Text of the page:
About our Mortgages
Compare our mortgage types and decide which one is best for you.
Available for over 18s
do not keep up repayments on your mortgage
Icon expand Fixed rate
A fixed rate mortgage is a way of guaranteeing that you pay the same amount each month for an agreed period of time, usually two or five years. Once the agreed period ends, your interest rate will likely go back to the Standard Variable Rate, set by the lender.
A fixed rate mortgage provides you with a level of certainty that a variable rate cannot guarantee. You’ll know exactly how much you’ll be paying out each month, meaning you can budget effectively and you won’t be hit with any unexpected costs.
If during the agreed period, interest rates go up or your lender’s standard variable rate rises, a fixed rate mortgage means you’re protected and your payments won’t be affected. This however, can also work as a disadvantage. If interest rates or the standard variable rate falls during your agreed period, you won’t see the benefit and you will continue to pay the higher rate.
Icon expand Tracker rate
A tracker rate mortgage is a form of variable rate mortgage. It follows an interest rate that is usually set in line with the Bank of England base rate for a certain period of time, usually two, three or five years.
Unlike a fixed mortgage deal, if the rate drops, so will your mortgage payments. You can take advantage of these lower rates by overpaying on your mortgage (bearing in mind early repayment charges) and shortening the amount of time it takes to pay off your mortgage, cutting the amount of interest you pay in the long run.
However, if rates rise, your payments will also rise, and unlike a fixed rate mortgage you won’t be protected from the rising costs if this occurs.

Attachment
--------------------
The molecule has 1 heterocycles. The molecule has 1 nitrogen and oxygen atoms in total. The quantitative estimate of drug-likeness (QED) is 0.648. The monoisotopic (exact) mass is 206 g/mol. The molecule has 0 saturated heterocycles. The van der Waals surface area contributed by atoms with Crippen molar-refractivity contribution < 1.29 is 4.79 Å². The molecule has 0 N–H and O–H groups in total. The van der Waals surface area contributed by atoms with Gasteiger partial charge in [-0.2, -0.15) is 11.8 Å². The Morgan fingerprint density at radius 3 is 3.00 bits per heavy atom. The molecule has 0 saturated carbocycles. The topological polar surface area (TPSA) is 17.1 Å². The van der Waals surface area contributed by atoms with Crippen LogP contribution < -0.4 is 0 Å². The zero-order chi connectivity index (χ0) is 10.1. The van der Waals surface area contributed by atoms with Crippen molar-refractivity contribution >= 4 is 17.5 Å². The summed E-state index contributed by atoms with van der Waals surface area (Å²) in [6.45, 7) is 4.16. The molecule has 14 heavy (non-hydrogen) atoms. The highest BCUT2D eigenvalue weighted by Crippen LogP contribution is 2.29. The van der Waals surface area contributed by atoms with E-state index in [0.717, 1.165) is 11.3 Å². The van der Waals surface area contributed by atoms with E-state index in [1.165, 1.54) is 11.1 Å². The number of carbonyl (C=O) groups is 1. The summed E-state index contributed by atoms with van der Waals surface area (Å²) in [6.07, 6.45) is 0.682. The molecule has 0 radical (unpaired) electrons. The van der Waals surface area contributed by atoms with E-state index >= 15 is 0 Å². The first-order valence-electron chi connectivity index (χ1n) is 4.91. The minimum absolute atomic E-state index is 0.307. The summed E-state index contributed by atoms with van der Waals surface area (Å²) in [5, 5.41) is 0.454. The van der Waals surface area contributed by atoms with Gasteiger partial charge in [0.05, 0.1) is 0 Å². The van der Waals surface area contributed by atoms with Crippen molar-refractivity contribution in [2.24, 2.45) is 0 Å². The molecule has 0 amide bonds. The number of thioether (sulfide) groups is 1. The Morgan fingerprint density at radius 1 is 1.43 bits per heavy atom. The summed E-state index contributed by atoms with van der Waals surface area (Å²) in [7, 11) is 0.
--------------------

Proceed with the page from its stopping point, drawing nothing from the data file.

If you decide to leave the deal and repay your mortgage off early during the agreed period, you may be subject to an Early Repayment Charge. You should also be mindful of the fact that once the agreed period comes to an end, you will automatically be placed onto the Standard Variable Rate which may be a big jump in cost, though you will have the option to arrange a new mortgage deal in order to avoid this.
Icon expand Offset
Though the rates can often be higher compared to a standard mortgage, an offset mortgage allows you to link both your current and savings account balances to your mortgage. In doing so, you will reduce the amount of interest that you pay on your mortgage, as you’ll only be charged interest on the difference between those accounts and your mortgage balance.
Compared to a standard mortgage, you’ll be able to repay your balance in full at any time without the need to pay an early repayment charge. Also, compared to a standard savings account (with the exception of a cash ISA), as you’re not technically earning interest, you’re just reducing the amount of interest you have to pay, you won’t have to pay any additional tax on your savings income. This means, however, that your savings will no longer earn interest and will no longer grow in value.
You’ll still have the same access to your accounts, allowing you to deposit and withdraw funds, though your mortgage payments may increase if your savings are reduced.
Icon expand Buy to let
If you’re looking to invest and buy a property to rent out then you will need to take out a Buy to Let mortgage.
Though similar to a standard mortgage in many ways, there are several differences that you should be aware of. Interest rates and fees tend to be higher for this type of mortgage and the minimum deposit required is also usually higher.
Whilst you can cover the cost of your mortgage and even make a profit by taking on tenants, you need to be prepared for times when you cannot find tenants or you incur costs dealing with repairs and maintenance.
Please see the General Information document below for full information about Royal Bank of Scotland mortgages, from the types of mortgage we offer to the levels of service we provide. It's all here in one place.